Airbus, BMW and Quantinuum to improve FC catalysts

Airbus, BMW and the English quantum computer provider Quantinuum are jointly conducting mobility research with quantum computers. The focus of the cooperation is on the chemical reactions of catalysts in fuel cells.

In a new technical paper, the partners report that they can accurately model the oxygen reduction reaction (ORR) on the surface of a platinum-based catalyst. ORR is the chemical reaction in the process of converting hydrogen and oxygen into water and electricity in a fuel cell, which limits the efficiency of the process. It is relatively slow and requires a large volume of platinum catalyst.

For this reason, it is of great interest and considerable value to better understand the underlying mechanisms of the reaction. The research team hopes that understanding the ORR reaction will provide insights that will help identify alternative materials that can improve performance and reduce fuel cell production costs, the initiators wrote.

“Circularity and sustainable mobility are putting us on a quest for new materials, to create more efficient products and shape the future premium user experience,” explained Dr. Peter Lehnert, Vice-President, of Research Technologies at BMW Group, adding: “Being able to simulate material properties to relevant chemical accuracy with the benefits from the accelerating quantum computing hardware is giving us just the right tools for more speed in innovation for this decisive domain.”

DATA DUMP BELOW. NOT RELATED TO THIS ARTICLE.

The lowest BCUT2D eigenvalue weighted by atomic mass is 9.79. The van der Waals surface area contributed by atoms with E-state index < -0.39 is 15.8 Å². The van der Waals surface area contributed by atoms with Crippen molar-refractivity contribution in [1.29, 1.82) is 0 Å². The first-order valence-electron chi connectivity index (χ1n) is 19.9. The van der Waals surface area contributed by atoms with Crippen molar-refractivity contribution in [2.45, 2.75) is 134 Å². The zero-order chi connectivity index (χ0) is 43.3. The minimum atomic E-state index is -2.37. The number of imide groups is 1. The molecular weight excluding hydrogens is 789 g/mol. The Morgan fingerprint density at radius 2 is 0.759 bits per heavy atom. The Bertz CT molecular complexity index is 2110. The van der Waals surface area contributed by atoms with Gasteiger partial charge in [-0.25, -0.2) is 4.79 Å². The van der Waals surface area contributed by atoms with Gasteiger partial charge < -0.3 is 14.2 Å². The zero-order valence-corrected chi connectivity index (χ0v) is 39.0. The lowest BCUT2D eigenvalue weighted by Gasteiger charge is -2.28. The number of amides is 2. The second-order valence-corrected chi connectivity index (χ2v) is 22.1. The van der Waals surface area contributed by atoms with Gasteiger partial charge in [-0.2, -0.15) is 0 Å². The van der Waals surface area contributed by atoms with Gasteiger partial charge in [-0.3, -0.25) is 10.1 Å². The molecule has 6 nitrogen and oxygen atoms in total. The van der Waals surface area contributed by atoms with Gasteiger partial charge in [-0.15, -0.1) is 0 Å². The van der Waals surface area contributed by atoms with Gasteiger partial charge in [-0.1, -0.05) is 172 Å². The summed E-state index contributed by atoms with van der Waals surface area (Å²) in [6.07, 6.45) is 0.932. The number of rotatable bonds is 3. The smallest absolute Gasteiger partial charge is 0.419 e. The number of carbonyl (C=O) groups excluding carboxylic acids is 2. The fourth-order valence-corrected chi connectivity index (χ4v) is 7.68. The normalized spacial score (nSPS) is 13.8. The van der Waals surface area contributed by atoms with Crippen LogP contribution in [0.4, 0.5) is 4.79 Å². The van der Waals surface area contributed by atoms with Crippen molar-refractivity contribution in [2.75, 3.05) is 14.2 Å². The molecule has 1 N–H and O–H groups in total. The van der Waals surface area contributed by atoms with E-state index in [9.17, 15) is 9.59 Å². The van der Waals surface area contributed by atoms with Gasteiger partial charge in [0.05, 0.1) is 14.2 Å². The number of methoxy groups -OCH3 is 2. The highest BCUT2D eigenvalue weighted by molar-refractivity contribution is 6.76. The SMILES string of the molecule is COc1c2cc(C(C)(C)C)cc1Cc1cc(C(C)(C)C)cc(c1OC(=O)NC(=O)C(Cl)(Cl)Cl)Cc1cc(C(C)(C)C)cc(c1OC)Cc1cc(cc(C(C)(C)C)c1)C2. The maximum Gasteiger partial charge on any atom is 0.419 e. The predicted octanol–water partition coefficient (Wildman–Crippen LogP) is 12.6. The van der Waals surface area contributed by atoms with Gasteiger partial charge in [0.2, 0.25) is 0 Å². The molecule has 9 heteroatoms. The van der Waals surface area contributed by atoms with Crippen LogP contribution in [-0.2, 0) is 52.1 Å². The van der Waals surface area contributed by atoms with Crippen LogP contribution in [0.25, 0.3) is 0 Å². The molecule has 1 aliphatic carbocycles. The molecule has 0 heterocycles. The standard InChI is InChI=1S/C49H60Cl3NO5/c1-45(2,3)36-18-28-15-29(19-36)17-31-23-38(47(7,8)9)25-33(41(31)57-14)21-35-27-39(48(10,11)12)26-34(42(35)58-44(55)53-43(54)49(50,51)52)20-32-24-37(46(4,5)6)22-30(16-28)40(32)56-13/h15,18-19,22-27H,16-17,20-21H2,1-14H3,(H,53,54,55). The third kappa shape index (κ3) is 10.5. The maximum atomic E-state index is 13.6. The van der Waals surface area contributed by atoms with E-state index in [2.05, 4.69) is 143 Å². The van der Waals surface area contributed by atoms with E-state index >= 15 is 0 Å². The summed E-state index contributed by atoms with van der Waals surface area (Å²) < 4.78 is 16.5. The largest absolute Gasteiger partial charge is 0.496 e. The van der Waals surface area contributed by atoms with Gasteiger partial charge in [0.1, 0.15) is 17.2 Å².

“We can clearly envision the benefits of the study in our quest for sustainable and hydrogen-powered alternatives such as the ZEROe aircraft, which may operate on fuel cell engines,” says Isabell Gradert, Vice President of Central Research and Technology at Airbus. “The study confirms that quantum computing is maturing at the scale we need for aviation.”

Quantum computers are already being used by other companies to optimise their eMobility development. Bosch and IBM want to improve a whole range of eMobility materials, as classical computers cannot calculate the materials with strongly correlated electrons with sufficient accuracy. VW and the Canadian startup Xanadu want to use quantum computing to improve future battery generations in particular, and Hyundai also wants to use quantum computing primarily around battery development.


about „Airbus, BMW and Quantinuum to improve FC catalysts“

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